Apollo 11 Patch Flown on 1st Moon Landing to Launch with Astronauts to Mars

This Apollo 11 mission patch, which was carried to the moon in July 1969, will launch with astronauts flying to Mars.
This Apollo 11 mission patch, which was carried to the moon in July 1969, will launch with astronauts flying to Mars. (Image credit: NASA via collectSPACE.com)

When American astronauts make the next "giant leap" by launching to Mars, they will bring with them a memento from the first moon landing 45 years ago.

NASA on Monday (July 21) will present the Kennedy Space Center in Florida with a mission patch that Apollo 11 crew mates Neil Armstrong, Buzz Aldrin and Michael Collins carried to the moon in 1969, collectSPACE has learned. The patch will be held at the spaceport until the first crew is ready to lift off for the Red Planet on a mission NASA plans for the 2030s.

NASA Administrator Charles Bolden will give the framed emblem to Kennedy Space Center director Robert Cabana during a ceremony to rename the historic Operations and Checkout (O&C) Building for the late Neil Armstrong, the first man to step foot on the moon. Aldrin and Collins will attend the event to deliver remarks paying tribute to their Apollo 11 commander.

"At NASA, we're working on the next giant leap – a human mission to Mars, standing on the shoulders of astronauts Neil Armstrong, Buzz Aldrin and Michael Collins," Bolden said in a recent statement marking the 45th anniversary of the moon landing. "In the spirit of this brave crew, we look forward to a new generation of NASA achievements."

Forty-five years ago Sunday, Armstrong and Aldrin, on the lunar module "Eagle," separated from the Apollo command module "Columbia" crewed by Collins, and descended to the moon's surface. At 4:17:40 p.m. EDT (2017 GMT) on July 20, 1969, the four-legged lander safely touched down at Tranquility Base, where the astronauts then spent two and a half hours outside collecting moon rocks, deploying science experiments and planting the American flag. [Apollo 11 Moon Landing Anniversary: Complete Coverage]

"That's one small step for (a) man, one giant leap for all mankind," Armstrong said as he took his first step on the moon.

The Mars-destined Apollo 11 patch is one of a small lot of emblems that were silkscreened on the same glass fiber cloth that covered the crew's spacesuits and which were flown to the moon as souvenirs for presentation back on Earth. On July 20, 1987, on the 18th anniversary of their mission, Aldrin and Collins gave the patch to then-NASA chief James Fletcher at the Case for Mars conference at the University of Colorado in Boulder.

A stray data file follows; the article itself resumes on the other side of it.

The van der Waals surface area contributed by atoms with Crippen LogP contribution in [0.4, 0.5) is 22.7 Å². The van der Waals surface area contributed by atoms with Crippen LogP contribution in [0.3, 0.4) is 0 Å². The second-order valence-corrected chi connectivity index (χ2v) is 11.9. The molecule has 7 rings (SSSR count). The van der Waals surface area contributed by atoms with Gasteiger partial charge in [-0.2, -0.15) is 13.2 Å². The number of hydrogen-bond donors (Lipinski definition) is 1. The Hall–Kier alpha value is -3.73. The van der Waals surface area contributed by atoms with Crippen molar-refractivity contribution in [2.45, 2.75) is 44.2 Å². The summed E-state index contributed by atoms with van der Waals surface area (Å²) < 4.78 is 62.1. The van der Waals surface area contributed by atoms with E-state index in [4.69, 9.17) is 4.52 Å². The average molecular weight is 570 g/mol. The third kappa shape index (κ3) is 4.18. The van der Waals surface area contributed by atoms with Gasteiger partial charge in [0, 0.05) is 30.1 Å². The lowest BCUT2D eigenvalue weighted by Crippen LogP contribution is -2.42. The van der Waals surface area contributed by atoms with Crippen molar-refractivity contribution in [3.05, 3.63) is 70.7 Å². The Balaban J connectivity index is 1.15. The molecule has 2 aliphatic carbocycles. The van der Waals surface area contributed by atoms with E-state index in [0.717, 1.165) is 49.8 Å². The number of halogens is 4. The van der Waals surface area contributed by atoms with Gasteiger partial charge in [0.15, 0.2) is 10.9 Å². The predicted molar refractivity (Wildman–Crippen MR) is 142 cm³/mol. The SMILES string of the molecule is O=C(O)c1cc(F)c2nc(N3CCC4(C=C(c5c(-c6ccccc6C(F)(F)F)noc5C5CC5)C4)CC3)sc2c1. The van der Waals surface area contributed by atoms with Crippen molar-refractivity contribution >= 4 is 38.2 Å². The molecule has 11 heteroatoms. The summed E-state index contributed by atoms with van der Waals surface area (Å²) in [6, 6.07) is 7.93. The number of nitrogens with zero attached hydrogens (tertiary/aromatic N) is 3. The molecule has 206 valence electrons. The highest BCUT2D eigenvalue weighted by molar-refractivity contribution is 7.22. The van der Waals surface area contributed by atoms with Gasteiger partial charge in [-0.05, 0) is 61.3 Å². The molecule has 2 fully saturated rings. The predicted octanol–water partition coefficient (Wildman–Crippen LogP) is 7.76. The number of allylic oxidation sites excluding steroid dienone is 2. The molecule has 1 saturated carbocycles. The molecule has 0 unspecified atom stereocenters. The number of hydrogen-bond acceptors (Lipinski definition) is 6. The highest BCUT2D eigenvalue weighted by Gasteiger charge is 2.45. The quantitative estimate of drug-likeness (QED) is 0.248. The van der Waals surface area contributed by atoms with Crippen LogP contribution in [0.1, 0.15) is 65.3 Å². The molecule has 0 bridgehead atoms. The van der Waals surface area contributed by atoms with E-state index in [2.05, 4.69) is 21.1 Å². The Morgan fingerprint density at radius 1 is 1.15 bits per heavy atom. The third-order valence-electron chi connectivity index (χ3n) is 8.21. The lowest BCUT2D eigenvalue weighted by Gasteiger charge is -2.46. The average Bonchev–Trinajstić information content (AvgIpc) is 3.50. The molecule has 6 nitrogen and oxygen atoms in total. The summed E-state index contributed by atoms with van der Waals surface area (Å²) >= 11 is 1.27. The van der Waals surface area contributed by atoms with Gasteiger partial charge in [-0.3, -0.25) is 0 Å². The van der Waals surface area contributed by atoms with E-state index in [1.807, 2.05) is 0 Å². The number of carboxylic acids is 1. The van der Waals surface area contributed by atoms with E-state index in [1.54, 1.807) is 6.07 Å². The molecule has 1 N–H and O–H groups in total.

"Carried to the moon aboard Apollo 11," Collins inscribed across the top of the Beta cloth patch. "Presented to the Mars 1 crew."

All three astronauts autographed the fabric underneath the iconic emblem, which features an American eagle landing on the moon while grasping an olive branch in its talons.

Artist's concept of a boot print on the moon and on Mars. (Image credit: NASA)

In 1992, the flown patch was borrowed by the Smithsonian and framed for display to be a part of the National Air and Space Museum's exhibit, "Where Next, Columbus?" which featured a Mars terrain and addressed topics related to a future human mission to the Red Planet. It was returned to NASA's Washington, D.C. headquarters in 2002, with the closing of the museum's hall.

After the emblem's presentation on Monday, the Kennedy Space Center plans to place the patch on periodic display. The astronauts' inscription and signatures have somewhat faded over the years, so care is needed to preserve them for the patch's ultimate journey to Mars.

NASA is now preparing for the first test flight of the Orion, its next-generation space capsule, that it plans will launch astronauts on the first missions beyond Earth orbit since the Apollo moon landings. The agency has set Mars as its ultimate goal for its "next giant leap," preceded by flying to a redirected asteroid and the Red Planet's moons.

And in 2011, the final space shuttle mission delivered a flag to the International Space Station that 30 years earlier had flown aboard STS-1, the shuttle program's first flight. The flag remains on the station today, awaiting the arrival of the first U.S. commercial crewed spacecraft, expected to launch in 2017.

Click through to collectSPACE.com for continuing on-site coverage of the renaming of the Operations & Checkout Building for Neil Armstrong.

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Robert Z. Pearlman
collectSPACE.com Editor, Space.com Contributor

Robert Pearlman is a space historian, journalist and the founder and editor of collectSPACE.com, an online publication and community devoted to space history with a particular focus on how and where space exploration intersects with pop culture. Pearlman is also a contributing writer for Space.com and co-author of "Space Stations: The Art, Science, and Reality of Working in Space” published by Smithsonian Books in 2018. He previously developed online content for the National Space Society and Apollo 11 moonwalker Buzz Aldrin, helped establish the space tourism company Space Adventures and currently serves on the History Committee of the American Astronautical Society, the advisory committee for The Mars Generation and leadership board of For All Moonkind. In 2009, he was inducted into the U.S. Space Camp Hall of Fame in Huntsville, Alabama. In 2021, he was honored by the American Astronautical Society with the Ordway Award for Sustained Excellence in Spaceflight History.